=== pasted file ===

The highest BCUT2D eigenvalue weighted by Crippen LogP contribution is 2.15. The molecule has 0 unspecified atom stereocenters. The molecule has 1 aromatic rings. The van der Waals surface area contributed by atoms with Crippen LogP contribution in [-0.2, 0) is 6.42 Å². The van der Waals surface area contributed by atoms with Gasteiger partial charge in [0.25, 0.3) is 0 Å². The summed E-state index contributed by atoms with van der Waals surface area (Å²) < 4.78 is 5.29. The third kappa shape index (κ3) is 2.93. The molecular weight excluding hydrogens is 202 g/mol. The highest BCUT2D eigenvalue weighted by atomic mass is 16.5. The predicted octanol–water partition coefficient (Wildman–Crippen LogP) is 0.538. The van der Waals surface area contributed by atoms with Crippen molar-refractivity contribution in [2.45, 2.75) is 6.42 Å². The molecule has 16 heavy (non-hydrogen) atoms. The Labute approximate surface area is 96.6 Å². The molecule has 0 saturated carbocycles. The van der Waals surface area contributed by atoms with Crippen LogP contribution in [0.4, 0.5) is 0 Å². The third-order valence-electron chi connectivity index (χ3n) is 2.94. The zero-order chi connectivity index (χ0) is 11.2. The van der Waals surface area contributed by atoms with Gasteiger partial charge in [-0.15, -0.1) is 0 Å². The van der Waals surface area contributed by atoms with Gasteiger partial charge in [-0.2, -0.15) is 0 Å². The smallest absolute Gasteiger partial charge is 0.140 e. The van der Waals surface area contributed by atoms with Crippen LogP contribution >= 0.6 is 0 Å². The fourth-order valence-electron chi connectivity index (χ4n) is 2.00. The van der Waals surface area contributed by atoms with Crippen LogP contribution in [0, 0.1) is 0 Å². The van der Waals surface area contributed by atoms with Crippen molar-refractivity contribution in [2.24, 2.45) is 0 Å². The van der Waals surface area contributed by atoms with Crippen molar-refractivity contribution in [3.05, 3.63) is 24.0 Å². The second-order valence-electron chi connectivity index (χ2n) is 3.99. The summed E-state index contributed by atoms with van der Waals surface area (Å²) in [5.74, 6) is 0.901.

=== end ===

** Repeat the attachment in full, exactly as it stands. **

The highest BCUT2D eigenvalue weighted by Crippen LogP contribution is 2.15. The molecule has 0 unspecified atom stereocenters. The molecule has 1 aromatic rings. The van der Waals surface area contributed by atoms with Crippen LogP contribution in [-0.2, 0) is 6.42 Å². The van der Waals surface area contributed by atoms with Gasteiger partial charge in [0.25, 0.3) is 0 Å². The summed E-state index contributed by atoms with van der Waals surface area (Å²) < 4.78 is 5.29. The third kappa shape index (κ3) is 2.93. The molecular weight excluding hydrogens is 202 g/mol. The highest BCUT2D eigenvalue weighted by atomic mass is 16.5. The predicted octanol–water partition coefficient (Wildman–Crippen LogP) is 0.538. The van der Waals surface area contributed by atoms with Crippen molar-refractivity contribution in [2.45, 2.75) is 6.42 Å². The molecule has 16 heavy (non-hydrogen) atoms. The Labute approximate surface area is 96.6 Å². The molecule has 0 saturated carbocycles. The van der Waals surface area contributed by atoms with Crippen LogP contribution in [0.4, 0.5) is 0 Å². The third-order valence-electron chi connectivity index (χ3n) is 2.94. The zero-order chi connectivity index (χ0) is 11.2. The van der Waals surface area contributed by atoms with Gasteiger partial charge in [-0.15, -0.1) is 0 Å². The van der Waals surface area contributed by atoms with Gasteiger partial charge in [-0.2, -0.15) is 0 Å². The smallest absolute Gasteiger partial charge is 0.140 e. The van der Waals surface area contributed by atoms with Crippen LogP contribution >= 0.6 is 0 Å². The fourth-order valence-electron chi connectivity index (χ4n) is 2.00. The van der Waals surface area contributed by atoms with Crippen LogP contribution in [0, 0.1) is 0 Å². The van der Waals surface area contributed by atoms with Crippen molar-refractivity contribution in [2.24, 2.45) is 0 Å². The van der Waals surface area contributed by atoms with Crippen molar-refractivity contribution in [3.05, 3.63) is 24.0 Å². The second-order valence-electron chi connectivity index (χ2n) is 3.99. The summed E-state index contributed by atoms with van der Waals surface area (Å²) in [5.74, 6) is 0.901.